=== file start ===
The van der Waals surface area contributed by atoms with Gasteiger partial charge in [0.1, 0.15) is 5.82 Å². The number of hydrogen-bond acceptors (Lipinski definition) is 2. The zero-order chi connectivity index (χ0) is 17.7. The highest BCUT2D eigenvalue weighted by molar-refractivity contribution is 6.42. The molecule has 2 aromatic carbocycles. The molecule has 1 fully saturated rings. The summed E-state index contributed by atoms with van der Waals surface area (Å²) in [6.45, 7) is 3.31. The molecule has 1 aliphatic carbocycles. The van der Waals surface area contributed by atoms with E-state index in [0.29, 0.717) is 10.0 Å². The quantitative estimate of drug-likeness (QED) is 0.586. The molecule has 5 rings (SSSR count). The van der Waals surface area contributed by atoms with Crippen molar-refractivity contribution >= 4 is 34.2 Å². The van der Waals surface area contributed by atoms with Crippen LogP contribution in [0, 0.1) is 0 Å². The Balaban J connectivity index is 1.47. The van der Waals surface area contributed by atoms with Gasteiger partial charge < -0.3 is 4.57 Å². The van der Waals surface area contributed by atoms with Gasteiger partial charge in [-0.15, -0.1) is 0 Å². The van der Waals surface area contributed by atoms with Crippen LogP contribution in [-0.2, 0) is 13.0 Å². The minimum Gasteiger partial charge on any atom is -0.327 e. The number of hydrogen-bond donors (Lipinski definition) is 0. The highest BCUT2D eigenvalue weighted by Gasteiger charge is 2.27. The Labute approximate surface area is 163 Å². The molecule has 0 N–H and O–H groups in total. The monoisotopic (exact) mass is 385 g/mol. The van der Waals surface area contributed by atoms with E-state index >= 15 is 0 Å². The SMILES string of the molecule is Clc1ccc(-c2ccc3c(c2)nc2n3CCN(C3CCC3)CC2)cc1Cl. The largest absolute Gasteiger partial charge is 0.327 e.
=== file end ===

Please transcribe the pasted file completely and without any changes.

The van der Waals surface area contributed by atoms with Gasteiger partial charge in [0.1, 0.15) is 5.82 Å². The number of hydrogen-bond acceptors (Lipinski definition) is 2. The zero-order chi connectivity index (χ0) is 17.7. The highest BCUT2D eigenvalue weighted by molar-refractivity contribution is 6.42. The molecule has 2 aromatic carbocycles. The molecule has 1 fully saturated rings. The summed E-state index contributed by atoms with van der Waals surface area (Å²) in [6.45, 7) is 3.31. The molecule has 1 aliphatic carbocycles. The van der Waals surface area contributed by atoms with E-state index in [0.29, 0.717) is 10.0 Å². The quantitative estimate of drug-likeness (QED) is 0.586. The molecule has 5 rings (SSSR count). The van der Waals surface area contributed by atoms with Crippen molar-refractivity contribution >= 4 is 34.2 Å². The van der Waals surface area contributed by atoms with Crippen LogP contribution in [0, 0.1) is 0 Å². The Balaban J connectivity index is 1.47. The van der Waals surface area contributed by atoms with Gasteiger partial charge < -0.3 is 4.57 Å². The van der Waals surface area contributed by atoms with Gasteiger partial charge in [-0.15, -0.1) is 0 Å². The van der Waals surface area contributed by atoms with Crippen LogP contribution in [-0.2, 0) is 13.0 Å². The minimum Gasteiger partial charge on any atom is -0.327 e. The number of hydrogen-bond donors (Lipinski definition) is 0. The highest BCUT2D eigenvalue weighted by Gasteiger charge is 2.27. The Labute approximate surface area is 163 Å². The molecule has 0 N–H and O–H groups in total. The monoisotopic (exact) mass is 385 g/mol. The van der Waals surface area contributed by atoms with E-state index >= 15 is 0 Å². The SMILES string of the molecule is Clc1ccc(-c2ccc3c(c2)nc2n3CCN(C3CCC3)CC2)cc1Cl. The largest absolute Gasteiger partial charge is 0.327 e.